Biomedical Engineering Faculty Research


Design of a Novel Prosthetic Socket: Assessment of the Thermal Performance

Document Type


Publication Date

Spring 5-1-2015


Prosthetic liners and sockets insulate the residual limb, causing excessive sweating and concomitant skin maceration. When coupled with atypical loading conditions, further dermatologic problems can arise. This can significantly reduce the quality of life of an amputee patient. Improving the design of the prosthetic socket has been proposed as a means of reestablishing a normal thermal environment around the residual limb. In this study, a prosthetic socket was modified by incorporating a helical cooling channel within the socket wall using additive manufacturing techniques. Two sockets were modeled: a control socket, and a modified socket containing a 0.48 cm diameter cooling channel. Computer simulations and bench-top testing were used to assess the design׳s ability to create a greater temperature differential across the socket wall. A greater temperature drop across the socket wall suggested that the socket could provide cooling benefits to the residual limb by allowing for heat to be drawn away from the limb. The temperature difference across the socket wall was calculated for both sockets in each aspect of the study. Both socket type (p=0.002) and location on the socket (p=0.014) were statistically significant factors affecting the temperature difference between inner and outer socket walls. Compared with the control socket, the modified socket containing a helical cooling channel exhibited greater temperature differences across its wall of 11.1 °C and 6.4 °C in the computer simulations and bench-top testing, respectively. This finding suggested that socket modifications, such as the cooling channel presented, could provide a beneficial cooling effect to an amputee patient׳s residual limb.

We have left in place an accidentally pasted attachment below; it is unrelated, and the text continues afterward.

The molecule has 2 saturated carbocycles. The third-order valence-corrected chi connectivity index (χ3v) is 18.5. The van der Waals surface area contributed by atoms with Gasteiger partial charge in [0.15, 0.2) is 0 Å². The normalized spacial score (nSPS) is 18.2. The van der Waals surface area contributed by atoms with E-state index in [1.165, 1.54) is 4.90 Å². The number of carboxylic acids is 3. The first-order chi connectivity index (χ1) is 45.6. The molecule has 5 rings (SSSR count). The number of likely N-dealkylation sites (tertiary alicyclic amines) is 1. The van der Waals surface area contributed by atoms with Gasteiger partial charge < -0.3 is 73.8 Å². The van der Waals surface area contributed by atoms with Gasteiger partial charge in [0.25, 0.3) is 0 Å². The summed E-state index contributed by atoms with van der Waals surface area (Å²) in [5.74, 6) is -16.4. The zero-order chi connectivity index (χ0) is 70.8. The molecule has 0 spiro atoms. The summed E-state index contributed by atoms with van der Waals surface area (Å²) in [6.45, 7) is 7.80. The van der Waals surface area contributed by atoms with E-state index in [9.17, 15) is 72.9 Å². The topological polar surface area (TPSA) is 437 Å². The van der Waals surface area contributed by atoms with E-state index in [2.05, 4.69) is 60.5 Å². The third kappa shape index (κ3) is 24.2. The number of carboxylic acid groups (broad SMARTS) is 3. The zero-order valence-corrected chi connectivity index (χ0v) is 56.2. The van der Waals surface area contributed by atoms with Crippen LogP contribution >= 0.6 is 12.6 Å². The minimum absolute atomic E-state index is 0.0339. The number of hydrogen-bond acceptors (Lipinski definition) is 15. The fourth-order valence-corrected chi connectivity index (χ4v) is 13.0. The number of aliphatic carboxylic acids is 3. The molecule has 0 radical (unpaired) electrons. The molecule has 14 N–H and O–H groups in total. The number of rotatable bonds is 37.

Publication Title

Journal of Biomechanics





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